Drakensberg Snakes

Snakes are not confined to the tropical lowlands and are actually quite common in the Berg. They are often seen at The Cavern, causing something between fascination and alarm among visitors. Nearly all are harmless.

Most frequent, especially in the garden, is the Natal Green Snake. It is pure bright green. It sometimes zooms across the lawn, and likes sunning on bushes, or is often seen swimming. In the forest a similar thin green snake, but with black mottles on the neck, will be the Variegated Bush Snake.

A brownish snake in the water will be a Dusky-bellied Water Snake. It noses around on the stream bottoms looking for small fish. It holds its breath for many minutes. The Red-lipped Herald is olive rather than brown, with obvious orange lips. It likes crevices in walls and the water’s edge, looking for frogs. The Mole Snake is the biggest snake in the Berg. It can be two metres long, and thick, but with a small head. Its colour varies from a rich copper to grey or black. Much of its life is spent underground. Most other brownish snakes are thin and have longitudinal stripes. An example is the Spotted Skaapsteker, which might be seen flowing at lightning speed across a grassland path. A similar creature, that characteristically lashes from side to side, is not a snake at all but is a Seps – a lizard with legs so tiny that they do not touch the ground.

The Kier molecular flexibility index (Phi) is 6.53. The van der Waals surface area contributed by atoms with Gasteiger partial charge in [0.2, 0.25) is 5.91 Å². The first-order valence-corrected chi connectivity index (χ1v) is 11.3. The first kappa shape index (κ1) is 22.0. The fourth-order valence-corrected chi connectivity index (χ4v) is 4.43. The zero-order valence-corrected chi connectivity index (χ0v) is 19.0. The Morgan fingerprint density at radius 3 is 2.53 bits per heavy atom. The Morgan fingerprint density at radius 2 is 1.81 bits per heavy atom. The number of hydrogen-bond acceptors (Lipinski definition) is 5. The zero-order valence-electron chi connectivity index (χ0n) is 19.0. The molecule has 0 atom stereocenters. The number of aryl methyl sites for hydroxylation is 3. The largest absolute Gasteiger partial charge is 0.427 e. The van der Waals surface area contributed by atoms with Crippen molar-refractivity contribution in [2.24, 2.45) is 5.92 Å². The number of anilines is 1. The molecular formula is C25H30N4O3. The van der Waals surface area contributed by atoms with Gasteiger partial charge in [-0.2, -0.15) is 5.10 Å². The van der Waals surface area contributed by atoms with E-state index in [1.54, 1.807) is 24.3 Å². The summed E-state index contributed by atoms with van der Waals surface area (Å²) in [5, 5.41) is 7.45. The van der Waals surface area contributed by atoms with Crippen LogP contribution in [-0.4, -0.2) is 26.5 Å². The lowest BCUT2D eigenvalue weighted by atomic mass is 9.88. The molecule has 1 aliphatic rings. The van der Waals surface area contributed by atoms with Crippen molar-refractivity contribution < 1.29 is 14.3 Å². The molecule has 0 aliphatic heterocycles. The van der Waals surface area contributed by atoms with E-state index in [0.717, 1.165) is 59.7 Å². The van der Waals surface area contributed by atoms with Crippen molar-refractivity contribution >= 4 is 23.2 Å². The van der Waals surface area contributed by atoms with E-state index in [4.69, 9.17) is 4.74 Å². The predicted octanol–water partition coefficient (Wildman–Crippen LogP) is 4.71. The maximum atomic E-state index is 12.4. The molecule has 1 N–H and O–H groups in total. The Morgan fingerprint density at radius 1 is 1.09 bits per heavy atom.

Only four snakes are potentially dangerous, but accidents are rare and most can be avoided with commonsense. The Puff Adder is the only one that is too slow to get out of the way. But it does not want to be trodden on, so be alert to loud huffing and puffing, Stand still, locate the threat and back away. Berg Adders are only likely on top of the Little Berg or higher. They like sunny ledges, so watch your hands when scrambling up steep slopes. Night Adders …. come out at night. Don’t walk outside with bare feet. Finally the Rinkhals, that looks like a cobra. It can spit in your eye, but its accuracy is greatly exaggerated. It will flee if permitted, or may “play dead”. Watch quietly from a distance to see it “recover”.

David Johnson


3 thoughts on “Drakensberg Snakes”

  1. I enjoyed seeing snakes with Michael , the wonderful Cavern guide, on our trip in May 2015. I hope when this pandemic is over, we can visit again. Wonderful resort.

    1. Megan Carte Bedingham

      Hello Martin.
      We’d love to welcome you back! We all look forward to an end to the pandemic. Fortunately Mike is still with us and he can take you hiking once more.
      Best wishes,

  2. Hi David,
    You are correct. I came across a very ugly snake at Kamberg camp, the staff informed me that it’s a rinkhal

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